Home / / Mobile phone data used to predict city air pollution

Mobile phone data used to predict city air pollution

Study by Teralytics shows how phone data can be used to predict emissions from transport

Mobile phone data used to predict city air pollution
The study showed how mobile phone usage data could be used to predict air pollution.

A Swiss analytics company has demonstrated a way of using mobile phone networks to predict patterns of carbon gas emissions, to study the effect of air pollution in urban areas.

Teralytics has conducted a study in Nuremburg, Germany, which used aggregated and anonymised data from mobile phone network cells, to detect patterns of user mobility and transport usage, and predict with 77% accuracy the resulting emissions and air pollution.

The method has potential as a very low cost way of monitoring atmospheric pollution, according to Teralytics.

The study was conducted by Teralytics in partnership with the analytics and IoT arm of mobile operator Telefonica, and South Pole Group, a global sustainability solutions and services provider.

By taking mobile device usage data from Telefónica's mobile communication cells, . Teralytics was able detect human mobility patterns and how users were travelling on different modes of transport. Combining this information with data on the emissions of the different transport modes, the three entities were able to estimate air pollution and GHG emissions in the city.

As each form of transportation produces a unique amount of CO2 and NOX emissions, understanding urban mobility patterns is vital to understand the source of emissions. The study in Nuremberg used this information to estimate with up to 77 per cent accuracy the concentration of air pollutants in the city. These findings encourage further exploration of how big data can be used to understand and ultimately solve environmental issues such as air pollution in cities across the world.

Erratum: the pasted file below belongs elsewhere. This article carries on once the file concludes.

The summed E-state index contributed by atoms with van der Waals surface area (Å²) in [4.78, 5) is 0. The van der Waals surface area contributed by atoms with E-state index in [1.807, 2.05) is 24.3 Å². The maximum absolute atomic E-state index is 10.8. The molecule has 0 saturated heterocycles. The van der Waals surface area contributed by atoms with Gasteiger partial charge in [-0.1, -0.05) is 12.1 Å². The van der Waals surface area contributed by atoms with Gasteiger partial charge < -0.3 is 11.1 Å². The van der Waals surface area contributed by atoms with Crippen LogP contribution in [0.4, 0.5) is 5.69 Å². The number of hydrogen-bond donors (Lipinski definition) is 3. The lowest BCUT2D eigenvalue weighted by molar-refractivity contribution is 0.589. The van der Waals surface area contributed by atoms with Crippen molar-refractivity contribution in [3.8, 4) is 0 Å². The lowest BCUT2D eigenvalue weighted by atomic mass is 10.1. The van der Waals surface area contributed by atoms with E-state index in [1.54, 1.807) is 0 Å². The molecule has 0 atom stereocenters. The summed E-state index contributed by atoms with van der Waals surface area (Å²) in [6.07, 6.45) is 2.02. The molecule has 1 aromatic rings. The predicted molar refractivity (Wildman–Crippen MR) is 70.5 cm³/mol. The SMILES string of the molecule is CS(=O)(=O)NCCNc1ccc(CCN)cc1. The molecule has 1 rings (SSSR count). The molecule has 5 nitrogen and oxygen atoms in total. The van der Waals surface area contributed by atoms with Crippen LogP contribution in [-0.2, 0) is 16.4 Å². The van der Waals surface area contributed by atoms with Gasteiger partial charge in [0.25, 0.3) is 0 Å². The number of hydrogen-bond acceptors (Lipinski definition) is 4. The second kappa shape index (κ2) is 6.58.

"While our contemporary urban lifestyles result in the generation of harmful greenhouse gasses, it also generates large amounts of behavioural data. Our mission at Teralytics is to use this data for the benefit of society," said Georg Polzer, CEO of Teralytics. "Our findings from Nuremberg showed that this data can be used to give city planners insights into how human mobility contributes to pollution. This is a vital part to efficiently design and implement clean air and low carbon strategies. We are looking forward to further exploring this opportunity."

"The results from this pilot study exceed our expectations," added Maximilian Groth, responsible for Business Development & Partnerships at Teralytics. "We are confident that we will soon be able to scale this product to cities worldwide to support urban planners in making our air cleaner and achieving the goals of the Paris Agreement at the lowest possible cost."

This research follows other successful studies on usage of mobile network data, including a smart data analysis for transport in Stuttgart by Teralytics, Telefónica Germany, and Fraunhofer IAO.

Additional comments on the topic:

"Approximately 70% of global greenhouse gas emissions are generated in cities, meaning that they play a key role in climate protection. We see great potential in the use of continuously generated data, such as mobile network data, to measure and reduce pollution levels in cities," said Renat Heuberger, CEO of South Pole Group.

Follow us to get the most comprehensive technology news in UAE delivered fresh from our social media accounts on Facebook, Twitter, Youtube, and listen to our Weekly Podcast. Click here to sign up for our weekly newsletter on curated technology news in the Middle East and Worldwide.

REGISTER NOW | Webinar Event | Security you can bank on – Safeguarding the Middle East’s financial sector

Presented in partnership with security and network specialist Cybereason, the second in the three part webinar series will bring together a panel of experts to discuss how banks and financial institutions are evolving their service offering while simultaneously staying one step ahead of the cyber criminals who seek to bring their operations crashing to the ground.